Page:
- Students’ Column
- War and Military
The 20th century has been termed as a century of oil wars and it is a common notion that 21st century will be a century of water wars. The struggle to control the depleting resources, especially water, is a crucial aspect of the contemporary world politics.
Two of the fastest growing nations of the world, India and China, are no strangers to the struggle for water. Many major rivers that flow across India originate in the Tibetan plateau, which is under China’s control that leads to Indo-China water dispute. Matter of fact, over 48 percent of the surface water that leaves China, enters India. The Chinese have ambitious plans to construct dams and other projects on the rivers, most of which enter India, off Tibetan region. The most disturbing and critical of these projects is the Brahmaputra diversion project. If these projects are a reality, water security in India will be in grave danger and it is not quantum physics to contemplate the effects of water scarcity on the growing Indian economy.
The vast expanses of Chinese territory means that it is the source of rivers flowing into country from Russia to the Vietnam. The Tibetan Autonomous Region (TAR) alone is the source of majority of rivers that flow through South Asia and South-East Asia. India and China already have estranged relations over border disputes and as Tibet is under Chinese control, the hydrological issues also arise. China, since its occupation of Tibet, has undertaken various infrastructural projects in Tibet like the numerous highway project and airfields in TAR . As the Chinese growth juggernaut continues to roll, the depletion of natural resources, including water, is inevitable. To cater to the ever growing need of water in Chinese mainland, China has its eyes on the vast reserves of water in the Tibetan plateau. The need and thirst of water in China is evident by the number of projects it has initiated in Tibet like damming and diversion of Brahmaputra (Tsangpo) and also by the number of dam projects on the tributaries of the Mekong River. The Brahmaputra or the Yarlung- Tsangpo diversion project is touted as the South-North water diversion project. India, being a lower riparian country, is bound to be adversely affected by any hydrological projects. The alleged Brahmaputra diversion project is a venture which can have serious consequences for India. Brahmaputra is one of the largest and most important rivers in India as it is the life line of the entire north-eastern and eastern part of the country. China can possibly choke India’s water supply which is highly dependent on the waters of Tibetan plateau, and apply brakes on India’s growth.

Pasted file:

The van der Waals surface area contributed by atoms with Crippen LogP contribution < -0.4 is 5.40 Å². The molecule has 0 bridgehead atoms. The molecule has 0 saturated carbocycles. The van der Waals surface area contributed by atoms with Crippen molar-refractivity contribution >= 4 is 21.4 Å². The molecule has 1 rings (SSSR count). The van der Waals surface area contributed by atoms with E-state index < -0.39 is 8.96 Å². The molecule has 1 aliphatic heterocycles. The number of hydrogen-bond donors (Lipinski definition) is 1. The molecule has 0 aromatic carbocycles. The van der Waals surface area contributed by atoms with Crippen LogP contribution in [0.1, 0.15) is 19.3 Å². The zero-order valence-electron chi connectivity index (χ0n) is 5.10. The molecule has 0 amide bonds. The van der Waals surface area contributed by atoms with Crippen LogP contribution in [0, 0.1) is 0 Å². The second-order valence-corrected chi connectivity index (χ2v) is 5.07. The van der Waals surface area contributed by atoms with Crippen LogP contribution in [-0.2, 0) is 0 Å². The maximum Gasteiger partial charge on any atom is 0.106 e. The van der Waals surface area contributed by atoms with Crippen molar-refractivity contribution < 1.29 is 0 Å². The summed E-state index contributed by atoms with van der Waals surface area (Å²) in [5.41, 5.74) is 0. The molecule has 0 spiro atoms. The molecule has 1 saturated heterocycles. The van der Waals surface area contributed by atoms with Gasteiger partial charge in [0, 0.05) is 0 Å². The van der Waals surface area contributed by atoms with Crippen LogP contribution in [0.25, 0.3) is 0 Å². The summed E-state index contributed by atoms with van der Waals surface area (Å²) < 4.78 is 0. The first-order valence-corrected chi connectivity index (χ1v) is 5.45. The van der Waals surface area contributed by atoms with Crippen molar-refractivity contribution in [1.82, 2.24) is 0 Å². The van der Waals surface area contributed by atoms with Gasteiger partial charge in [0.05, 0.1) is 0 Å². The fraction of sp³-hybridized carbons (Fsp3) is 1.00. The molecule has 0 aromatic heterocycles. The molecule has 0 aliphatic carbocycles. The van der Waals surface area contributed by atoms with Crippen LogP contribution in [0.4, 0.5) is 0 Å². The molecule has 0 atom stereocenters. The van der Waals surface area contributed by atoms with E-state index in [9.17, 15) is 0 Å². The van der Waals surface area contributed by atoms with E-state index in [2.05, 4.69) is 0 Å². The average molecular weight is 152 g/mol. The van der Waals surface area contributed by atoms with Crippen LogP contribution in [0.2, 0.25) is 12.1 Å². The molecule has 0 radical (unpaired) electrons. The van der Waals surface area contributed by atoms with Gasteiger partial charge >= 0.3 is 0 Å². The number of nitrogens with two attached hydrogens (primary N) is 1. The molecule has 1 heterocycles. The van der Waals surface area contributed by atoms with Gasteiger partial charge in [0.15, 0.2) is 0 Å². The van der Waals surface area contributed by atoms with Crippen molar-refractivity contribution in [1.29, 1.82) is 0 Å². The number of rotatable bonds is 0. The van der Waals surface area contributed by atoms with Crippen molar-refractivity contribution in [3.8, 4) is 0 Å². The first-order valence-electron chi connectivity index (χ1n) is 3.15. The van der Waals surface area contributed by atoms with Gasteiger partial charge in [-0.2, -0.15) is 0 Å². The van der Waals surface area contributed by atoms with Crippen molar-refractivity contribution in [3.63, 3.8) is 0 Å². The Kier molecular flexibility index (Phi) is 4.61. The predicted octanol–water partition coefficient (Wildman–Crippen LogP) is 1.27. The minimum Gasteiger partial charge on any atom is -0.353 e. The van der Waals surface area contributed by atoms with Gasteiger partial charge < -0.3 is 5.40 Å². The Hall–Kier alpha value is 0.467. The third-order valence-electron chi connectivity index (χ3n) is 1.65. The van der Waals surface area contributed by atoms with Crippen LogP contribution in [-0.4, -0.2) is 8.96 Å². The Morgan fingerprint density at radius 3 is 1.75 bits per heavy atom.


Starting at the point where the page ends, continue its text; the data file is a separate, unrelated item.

When confronted by India, China has always denied that it has embarked on any diversion project on the river Brahmaputra. However, if one is reminded of the history of India-China relation (1962 War, annexation of Tibet, Aksai-Chin, to name a few), it is not difficult to fathom the fact that to trust China can prove be disastrous for India. The Indian Government has voiced its concerns over the different projects that China has initiated, but always had to face denial, although China might be surreptitiously continuing on it diversion plans behind the infamous Chinese iron curtain of secrecy. Also, Brahmaputra diversion project is not the only disputatious hydrological project China has undertaken. The Red-Dragon has similar disputed projects on the Salween River (Myanmar-Thailand) and Mekong River (Cambodia and Vietnam). India, therefore, cannot afford to merely sit back and blindly believe in the diplomatic level talks with China. Without a clear information sharing mechanism, the situation can worsen the already troubled relations between two of the world’s most populous nations.
With all these aspects in mind, the need of the hour is a more transparent approach towards coordination among the two nations. An information sharing mechanism has to be established to share data and information about critical projects. Another important aspect of the hydrological situation is the lack of any water sharing treaty between India and China. India has water sharing treaties with its neighbours Pakistan and Bangladesh, both of which are lower riparians. On the other hand, China has no water-sharing treaties with any 12 of its lower riparian neighbours. A treaty based on international water sharing laws and a transparency mechanism, will make sure that both the nations get an equal share of the common water resources. A water sharing treaty will also make sure that if any country plans for a damming or hydro-electric project, information regarding it can be shared with the other country.
A looming water crisis can become a cause of a grave impediment to peaceful co-existence of the countries in the region, especially India and China. A complete overhaul of the current approach is needed so that the issue can be resolved or at least a more transparent and flexible methodology can be adopted.